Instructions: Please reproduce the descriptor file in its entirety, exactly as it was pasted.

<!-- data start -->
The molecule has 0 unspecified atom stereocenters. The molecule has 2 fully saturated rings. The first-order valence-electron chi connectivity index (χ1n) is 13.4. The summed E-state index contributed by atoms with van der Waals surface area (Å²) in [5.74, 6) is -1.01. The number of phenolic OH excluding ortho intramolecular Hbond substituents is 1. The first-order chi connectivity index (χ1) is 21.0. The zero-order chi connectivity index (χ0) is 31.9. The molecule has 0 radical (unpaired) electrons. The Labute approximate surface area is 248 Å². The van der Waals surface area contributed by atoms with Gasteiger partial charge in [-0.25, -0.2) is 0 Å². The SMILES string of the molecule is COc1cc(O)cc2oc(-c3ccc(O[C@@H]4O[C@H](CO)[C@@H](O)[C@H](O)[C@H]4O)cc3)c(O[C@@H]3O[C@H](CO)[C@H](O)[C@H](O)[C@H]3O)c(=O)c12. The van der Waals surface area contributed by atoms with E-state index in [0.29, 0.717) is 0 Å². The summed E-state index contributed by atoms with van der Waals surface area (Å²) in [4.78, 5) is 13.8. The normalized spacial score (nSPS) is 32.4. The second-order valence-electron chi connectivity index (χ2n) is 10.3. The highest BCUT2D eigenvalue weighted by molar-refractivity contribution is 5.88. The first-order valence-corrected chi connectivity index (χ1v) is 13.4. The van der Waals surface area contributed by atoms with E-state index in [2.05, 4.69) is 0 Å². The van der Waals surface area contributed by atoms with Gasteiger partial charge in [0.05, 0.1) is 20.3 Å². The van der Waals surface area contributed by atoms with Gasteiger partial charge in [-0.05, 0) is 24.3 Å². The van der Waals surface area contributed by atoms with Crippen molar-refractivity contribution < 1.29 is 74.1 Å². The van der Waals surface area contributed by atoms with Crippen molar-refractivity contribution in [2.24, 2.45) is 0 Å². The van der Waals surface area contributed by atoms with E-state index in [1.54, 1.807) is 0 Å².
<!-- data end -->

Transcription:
The molecule has 0 unspecified atom stereocenters. The molecule has 2 fully saturated rings. The first-order valence-electron chi connectivity index (χ1n) is 13.4. The summed E-state index contributed by atoms with van der Waals surface area (Å²) in [5.74, 6) is -1.01. The number of phenolic OH excluding ortho intramolecular Hbond substituents is 1. The first-order chi connectivity index (χ1) is 21.0. The zero-order chi connectivity index (χ0) is 31.9. The molecule has 0 radical (unpaired) electrons. The Labute approximate surface area is 248 Å². The van der Waals surface area contributed by atoms with Gasteiger partial charge in [-0.25, -0.2) is 0 Å². The SMILES string of the molecule is COc1cc(O)cc2oc(-c3ccc(O[C@@H]4O[C@H](CO)[C@@H](O)[C@H](O)[C@H]4O)cc3)c(O[C@@H]3O[C@H](CO)[C@H](O)[C@H](O)[C@H]3O)c(=O)c12. The van der Waals surface area contributed by atoms with E-state index in [0.29, 0.717) is 0 Å². The summed E-state index contributed by atoms with van der Waals surface area (Å²) in [4.78, 5) is 13.8. The normalized spacial score (nSPS) is 32.4. The second-order valence-electron chi connectivity index (χ2n) is 10.3. The highest BCUT2D eigenvalue weighted by molar-refractivity contribution is 5.88. The first-order valence-corrected chi connectivity index (χ1v) is 13.4. The van der Waals surface area contributed by atoms with E-state index in [2.05, 4.69) is 0 Å². The van der Waals surface area contributed by atoms with Gasteiger partial charge in [0.05, 0.1) is 20.3 Å². The van der Waals surface area contributed by atoms with Gasteiger partial charge in [-0.05, 0) is 24.3 Å². The van der Waals surface area contributed by atoms with Crippen molar-refractivity contribution < 1.29 is 74.1 Å². The van der Waals surface area contributed by atoms with Crippen molar-refractivity contribution in [2.24, 2.45) is 0 Å². The van der Waals surface area contributed by atoms with E-state index in [1.54, 1.807) is 0 Å².